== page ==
1991 August - Forum for the Restoration of Democracy (Ford) formed by six opposition leaders, including Oginga Odinga. Party outlawed and members arrested. Creditors suspend aid to Kenya amid fierce international condemnation.
1991 December - Special conference of Kanu agrees to introduce a multi-party political system.
1992 - Approximately 2,000 people killed in tribal conflict in the west of the country.
1992 August - Ford splits into two factions - Ford-Asili (led by ex-government minister Kenneth Matiba) and Ford-Kenya (led by Odinga).
1992 December - Moi re-elected in multi-party elections. Kanu wins strong majority.
1994 - Odinga dies. Opposition groups form coalition - the United National Democratic Alliance - but it is plagued by disagreements.
1995 - New opposition party - Safina - launched by palaeontologist Richard Leakey. Party refused official registration until November 1997.
1997 December - Moi wins further term in widely-criticised elections. His main opponents are former vice-president Mwai Kibaki and Raila Odinga, son of Oginga Odinga.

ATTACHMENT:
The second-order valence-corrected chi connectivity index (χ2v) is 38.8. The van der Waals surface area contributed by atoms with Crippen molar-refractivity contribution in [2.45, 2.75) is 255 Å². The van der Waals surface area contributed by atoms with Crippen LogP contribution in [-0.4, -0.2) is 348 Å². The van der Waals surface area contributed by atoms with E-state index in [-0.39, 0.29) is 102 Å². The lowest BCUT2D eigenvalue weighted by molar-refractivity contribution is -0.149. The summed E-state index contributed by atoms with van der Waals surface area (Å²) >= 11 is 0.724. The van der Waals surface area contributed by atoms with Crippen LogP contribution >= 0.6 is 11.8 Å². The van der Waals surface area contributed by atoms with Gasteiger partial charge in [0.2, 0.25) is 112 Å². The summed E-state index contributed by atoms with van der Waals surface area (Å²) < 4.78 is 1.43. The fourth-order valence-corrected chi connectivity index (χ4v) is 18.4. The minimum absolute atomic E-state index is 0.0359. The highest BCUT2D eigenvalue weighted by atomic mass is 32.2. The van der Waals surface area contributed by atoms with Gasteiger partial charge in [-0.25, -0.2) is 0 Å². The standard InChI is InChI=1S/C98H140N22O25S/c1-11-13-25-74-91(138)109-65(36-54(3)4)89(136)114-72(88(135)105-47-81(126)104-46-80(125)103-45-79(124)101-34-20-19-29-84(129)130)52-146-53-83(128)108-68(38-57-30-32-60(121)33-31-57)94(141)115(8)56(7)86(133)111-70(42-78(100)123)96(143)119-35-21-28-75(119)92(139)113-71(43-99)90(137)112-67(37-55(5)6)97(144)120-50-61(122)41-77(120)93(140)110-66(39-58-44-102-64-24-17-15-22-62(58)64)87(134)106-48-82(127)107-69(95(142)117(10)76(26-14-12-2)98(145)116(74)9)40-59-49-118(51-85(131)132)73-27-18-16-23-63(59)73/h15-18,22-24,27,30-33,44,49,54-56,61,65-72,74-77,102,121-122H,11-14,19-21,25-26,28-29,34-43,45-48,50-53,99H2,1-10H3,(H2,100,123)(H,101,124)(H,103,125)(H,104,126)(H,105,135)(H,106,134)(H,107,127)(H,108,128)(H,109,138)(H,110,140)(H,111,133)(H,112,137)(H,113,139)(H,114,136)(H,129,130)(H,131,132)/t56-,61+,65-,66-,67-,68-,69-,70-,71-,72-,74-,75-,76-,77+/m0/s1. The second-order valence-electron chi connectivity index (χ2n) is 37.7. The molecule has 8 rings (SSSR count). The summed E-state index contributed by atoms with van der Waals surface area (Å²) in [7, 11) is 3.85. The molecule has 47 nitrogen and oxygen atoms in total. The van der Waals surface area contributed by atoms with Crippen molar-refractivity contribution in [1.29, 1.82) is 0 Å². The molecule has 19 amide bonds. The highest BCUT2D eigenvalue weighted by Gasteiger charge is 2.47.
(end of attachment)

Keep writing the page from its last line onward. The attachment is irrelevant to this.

1998 August - Al-Qaeda operatives bomb the US embassy in Nairobi, killing 224 people and injuring thousands.
2002 July - Some 200 Maasai and Samburu tribespeople accept more than $7m in compensation from the British Ministry of Defence. The tribespeople had been bereaved or maimed by British Army explosives left on their land over the last 50 years.
2002 November - Terror attack on Israeli-owned hotel near Mombasa kills 10 Kenyans and injures three Israelis. A simultaneous rocket attack on an Israeli airliner fails. A statement - purportedly from al-Qaeda - claims responsibility.
2002 December - Elections. Mwai Kibaki wins a landslide victory, ending Daniel arap Moi's 24-year rule and Kanu's four decades in power.
2003 January - Government bill proposes anti-corruption commission. Moi critic John Githongo appointed anti-graft chief.
2003 December - Government decides to grant former president Daniel arap Moi immunity from prosecution on corruption charges.
2004 March-July - Long-awaited draft of new constitution completed. Document requires parliament's approval and proposes curbing president's powers and creating post of prime minister. But deadline for enactment is missed.
2004 October - Kenyan ecologist Wangari Maathai wins the Nobel Peace Prize.
2005 February - Corruption takes centre stage when it is claimed that graft has cost Kenya $1bn under Kibaki. Leading anti-graft official John Githongo resigns. International donors voice unease.